Market Wraps

Morning Wrap: ASX 200 to fall, Wall St higher as earnings season ramps up + RBA minutes in focus

Tue 18 Jul 23, 8:26am (AEST)

ASX 200 futures are trading 20 points lower, down -0.28% as of 8:20 am AEST.

The S&P 500 closes at another fresh 16-month high, short covering viewed as a major catalyst behind recent market strength, Goldman Sachs cut its US recession odds again from 25% to 20%, China's Q2 GDP comes in softer-than-expected and fuels calls for more stimulus, plus three big picture charts.

Let's dive in.

Overnight Summary

Tue 18 Jul 23, 8:26am (AEST)

Name Value Chg %
Major Indices
S&P 500 4,523 +0.39%
Dow Jones 34,585 +0.22%
NASDAQ Comp 14,245 +0.93%
Russell 2000 1,951 +1.05%
Country Indices
Canada 20,227 -0.17%
China 3,210 -0.87%
Germany 16,069 -0.23%
Hong Kong 19,414 0.00%
India 66,590 +0.80%
Japan 32,391 -0.09%
United Kingdom 7,406 -0.38%
Name Value Chg %
Commodities (USD)
Gold 1,958.50 +0.11%
Iron Ore 111.81 -
Copper 3.841 -0.09%
WTI Oil 74.12 -0.04%
AUD/USD 0.6817 -0.01%
Bitcoin (AUD) 44,294 -0.53%
Ethereum (AUD) 2,810 -1.03%
US 10 Yr T-bond 3.797 -0.58%
VIX 13 +1.05%

US Sectors

Tue 18 Jul 23, 8:26am (AEST)

Sector Chg %
Information Technology +1.33%
Financials +1.00%
Industrials +0.42%
Consumer Discretionary +0.32%
Materials +0.08%
Energy -0.12%
Consumer Staples -0.30%
Health Care -0.43%
Communication Services -0.65%
Real Estate -0.83%
Utilities -1.18%


S&P 500 intraday
S&P 500 grinds higher to another fresh 16-month high (Source: TradingView)


  • S&P 500 higher, finished near best levels after a modest pullback on Friday

  • Relatively quiet session – Main headlines include the better-than-expected US Empire manufacturing Index and softer-than-expected China Q2 GDP

  • Disinflation momentum, rising soft-landing expectations and peak Fed still the major bullish focus points for markets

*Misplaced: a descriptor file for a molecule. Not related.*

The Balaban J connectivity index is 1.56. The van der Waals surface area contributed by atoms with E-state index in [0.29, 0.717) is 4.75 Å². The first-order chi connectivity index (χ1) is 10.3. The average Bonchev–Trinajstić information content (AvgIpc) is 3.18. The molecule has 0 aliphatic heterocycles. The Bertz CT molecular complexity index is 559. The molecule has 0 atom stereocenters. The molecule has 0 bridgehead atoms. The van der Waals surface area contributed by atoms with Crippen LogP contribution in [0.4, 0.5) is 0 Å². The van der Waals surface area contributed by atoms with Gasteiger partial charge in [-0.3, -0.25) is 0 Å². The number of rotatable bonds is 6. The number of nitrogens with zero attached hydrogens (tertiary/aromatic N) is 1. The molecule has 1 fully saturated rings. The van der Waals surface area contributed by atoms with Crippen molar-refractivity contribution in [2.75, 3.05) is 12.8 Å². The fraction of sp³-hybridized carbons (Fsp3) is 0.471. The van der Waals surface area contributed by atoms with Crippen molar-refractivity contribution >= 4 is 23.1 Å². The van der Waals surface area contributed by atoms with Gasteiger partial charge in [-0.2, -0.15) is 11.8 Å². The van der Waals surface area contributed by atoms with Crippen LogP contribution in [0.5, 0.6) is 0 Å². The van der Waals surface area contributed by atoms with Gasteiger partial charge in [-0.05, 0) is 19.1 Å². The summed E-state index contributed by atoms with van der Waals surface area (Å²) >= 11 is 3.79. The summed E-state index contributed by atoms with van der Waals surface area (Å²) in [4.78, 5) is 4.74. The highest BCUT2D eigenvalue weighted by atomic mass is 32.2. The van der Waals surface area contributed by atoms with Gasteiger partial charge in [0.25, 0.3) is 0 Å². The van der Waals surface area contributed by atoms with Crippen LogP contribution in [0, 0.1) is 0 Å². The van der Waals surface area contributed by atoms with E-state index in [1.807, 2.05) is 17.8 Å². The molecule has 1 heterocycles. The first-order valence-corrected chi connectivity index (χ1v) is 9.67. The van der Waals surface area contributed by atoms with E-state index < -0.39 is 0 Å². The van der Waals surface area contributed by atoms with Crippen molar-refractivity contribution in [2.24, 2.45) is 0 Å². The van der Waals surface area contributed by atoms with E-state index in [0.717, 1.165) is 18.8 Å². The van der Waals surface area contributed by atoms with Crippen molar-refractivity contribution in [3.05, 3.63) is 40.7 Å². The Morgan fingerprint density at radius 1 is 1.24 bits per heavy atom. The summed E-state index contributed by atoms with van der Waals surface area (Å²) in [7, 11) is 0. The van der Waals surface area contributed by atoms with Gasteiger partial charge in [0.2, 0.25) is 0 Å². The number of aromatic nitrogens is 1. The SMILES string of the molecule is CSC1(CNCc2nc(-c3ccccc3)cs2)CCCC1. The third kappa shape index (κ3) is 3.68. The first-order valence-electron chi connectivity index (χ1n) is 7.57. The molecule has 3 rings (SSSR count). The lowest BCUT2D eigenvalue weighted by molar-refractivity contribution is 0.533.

• US earnings activity will pick up later this week – Approximately 12% of the S&P 500’s market cap will report this week

  • US Dollar Index down ~2% last week, which marks its biggest pullback since last November and broke the psychologically important 100 level 

  • Commodities pull back, most down for a second straight session including WTI crude, copper, gold and aluminium

  • Hedge fund rush to unwind bearish stock positions (Reuters)

  • Goldman Sachs says last week’s short covering in US Macro Projects was the largest since November 2020 and ranked in the 100th percentile vs. the past five years 

  • Trough in earnings revisions viewed as a positive for signal for stocks (Bloomberg)


  • Richemont shares slum on signs of falling luxury demand in US, China (Bloomberg)

  • Netflix eyes video games for its next growth chapter (Business Insider)

  • Ford shares tumbled after the company said prices on its electric F-150 Lightning pickups would fall as much as $10,000 (CNBC)

  • Tesla built its first Cybertruck over the weekend following multiple delays (CNBC)

  • Lilly slows Alzheimer's by 60% for mildly impaired patients (Reuters)


There’s a major focus on the upcoming batch of megacap tech earnings – aka the ‘Magnificent Seven’ – Apple, Microsoft, Alphabet, Amazon, Nvidia, Tesla and Meta Platforms 

  • These stocks drove 73% of S&P 500 gains in the first half

  • The Group is expected to represent all US corporate earnings, with a 21% year-on-year increase vs. the 10% year-on-year loss for the rest of the S&P 500

  • The Group is expected to grow earnings by an average of 19% over the next 12 months vs. the 8% increase expected for the rest of the S&P 500


  • China's economic growth faltering, fueling calls for more stimulus (FT)

  • PBoC cuts back on one-year cash injection despite weak growth (Bloomberg)

  • Goldman Sachs cut US recession odds again to 20% from 25% (Markets Insider)

  • Inflation gap between US and UK set to hit highest level in decades (FT)

  • UK economy seen falling behind further vs. the Eurozone next year (Bloomberg)

  • UK inflation expected to drop but heat still on Bank of England (Guardian)

  • Australia expects unemployment rate to rise (Reuters)

Industry ETFs